Figure 1: Diagrammatic representation of a plasmid. Ori = origin of replication. bla = site for antibiotic resistance gene (e.g. beta-lactamase or bla genes).
Plasmids are important tools for gene cloning techniques, and they are also applied in a wide variety of recombinant DNA technology applications. Plasmid vectors usually contain three sites which makes them unique and widely used for molecular biology manipulations. Restriction site or cloning site, drug resistance gene or marker and a replication origin (ORI) are the main constituents of a plasmid vector. Restriction or cloning site is the site or region on the plasmid vector where the foreign or exogenous DNA fragment could be inserted. Drug resistant gene or marker is the region that harbours gene that destroys antibiotics (e.g. ampicillin); and this particular region allows for the selective growth and isolation of the plasmid vector in a host cell or in vitro after the gene cloning process. Ori is the region that allows the plasmid vector to replicate the gene of interest it is carrying within its host organism.
The insertion of a foreign piece of DNA into the ampicillin resistance gene of a plasmid makes that particular plasmid to be susceptible to the antibiotic ampicillin i.e. the recombinant plasmid will no longer confer resistance to ampicillin. Bacterial transformants lacking such ability to confer resistance to a particular antibiotic (in this case: ampicillin) because of transformation are said to contain a chimeric plasmid. Chimera is a recombinant plasmid that contains a foreign DNA. Plasmids are the first cloning vectors, and they are easier to isolate and purify after a cloning experiment, thus aiding detection of transformed plasmids. Other examples of cloning vectors include: cosmids, yeast artificial chromosome (YAC), bacterial artificial chromosome (BAC), viral and phage vectors.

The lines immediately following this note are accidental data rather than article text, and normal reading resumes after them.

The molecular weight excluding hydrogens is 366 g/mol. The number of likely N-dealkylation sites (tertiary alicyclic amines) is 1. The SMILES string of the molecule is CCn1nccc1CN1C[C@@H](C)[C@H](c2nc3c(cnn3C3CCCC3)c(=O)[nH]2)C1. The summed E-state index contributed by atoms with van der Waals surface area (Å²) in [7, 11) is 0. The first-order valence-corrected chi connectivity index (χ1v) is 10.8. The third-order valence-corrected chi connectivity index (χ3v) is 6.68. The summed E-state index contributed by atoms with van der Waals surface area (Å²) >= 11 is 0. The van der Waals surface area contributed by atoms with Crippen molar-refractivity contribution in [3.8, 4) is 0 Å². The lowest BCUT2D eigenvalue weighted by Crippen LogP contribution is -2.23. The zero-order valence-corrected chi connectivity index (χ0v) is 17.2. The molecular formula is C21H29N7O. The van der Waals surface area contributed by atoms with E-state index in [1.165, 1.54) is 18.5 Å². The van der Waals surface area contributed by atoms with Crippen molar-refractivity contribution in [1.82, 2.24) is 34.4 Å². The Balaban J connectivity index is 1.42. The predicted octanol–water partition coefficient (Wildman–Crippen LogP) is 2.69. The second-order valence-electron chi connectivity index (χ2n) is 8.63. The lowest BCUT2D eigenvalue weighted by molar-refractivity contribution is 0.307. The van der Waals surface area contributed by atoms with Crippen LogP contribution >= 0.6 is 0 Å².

CLASSIFICATION OF PLASMIDS
Plasmids can be classified based on their ability to transfer genetic material and based on the function that they perform in their host organism.